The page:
Review by Nicola Linza
This organized and well illustrated volume edited by Peter Humfrey is a scholarly comprehensive study of Giovanni Bellini's intriguing and sometimes problematic Italian masterworks of art. Today recognized as one of the greatest Renaissance artists to come from Italy, Giovanni Bellini was in his day one of the dominant painters of the Early Renaissance.
This collective publication includes serious consideration of Bellini's social and professional life which establishes him in early modern Venice. There is an interesting (and sure to be groundbreaking) reassessment of his artistic relationship with his brother-in-law Mantegna, as well as his relationship to Flemish painting.
A fascinating examination is also presented of his relationship with the new style of art that emerged in Italy around 1500. What sets this volume apart from previous scholarly studies of Bellini's work is the coming together of these unique and interesting social and professional factors.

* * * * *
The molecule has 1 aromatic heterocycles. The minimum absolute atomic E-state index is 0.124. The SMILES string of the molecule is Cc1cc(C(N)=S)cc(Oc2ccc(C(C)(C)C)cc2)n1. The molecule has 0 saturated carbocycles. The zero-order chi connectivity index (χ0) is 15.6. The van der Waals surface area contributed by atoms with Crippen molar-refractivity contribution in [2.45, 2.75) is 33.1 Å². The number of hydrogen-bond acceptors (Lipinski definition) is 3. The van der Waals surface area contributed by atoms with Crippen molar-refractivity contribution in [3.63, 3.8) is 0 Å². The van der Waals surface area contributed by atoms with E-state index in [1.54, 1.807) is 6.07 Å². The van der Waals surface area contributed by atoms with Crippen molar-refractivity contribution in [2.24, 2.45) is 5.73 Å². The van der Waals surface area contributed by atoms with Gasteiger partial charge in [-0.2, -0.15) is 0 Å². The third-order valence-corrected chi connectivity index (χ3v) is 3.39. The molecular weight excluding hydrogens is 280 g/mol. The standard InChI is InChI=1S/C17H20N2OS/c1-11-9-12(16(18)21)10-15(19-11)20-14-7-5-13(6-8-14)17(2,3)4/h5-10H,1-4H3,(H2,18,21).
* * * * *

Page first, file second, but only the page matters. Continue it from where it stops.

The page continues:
Bellini's approach to sculpture and architecture is studied in-depth, and detailed, and the study of Bellini's breathtaking use of color and landscape, traditionally elements recognized as central to his renowned pictorial genius, (and central to his constantly evolving pictorial technique,) is nothing short of brilliant.
Including an impressive 384 pages and 114 half-tones this complete examination of Bellini concludes with chapters focusing directly on his not often examined drawings and collaborators. There have been many studies of Bellini over the years but in this highly enlightening publication important commissioned essays finally come together to focus on significant topics and themes central (and pivotal) to Bellini's career. This is the art volume of the season. A superb compliment to a fine art library collection which is sure to be a sought after collectable work in the very near future. Highly recommended.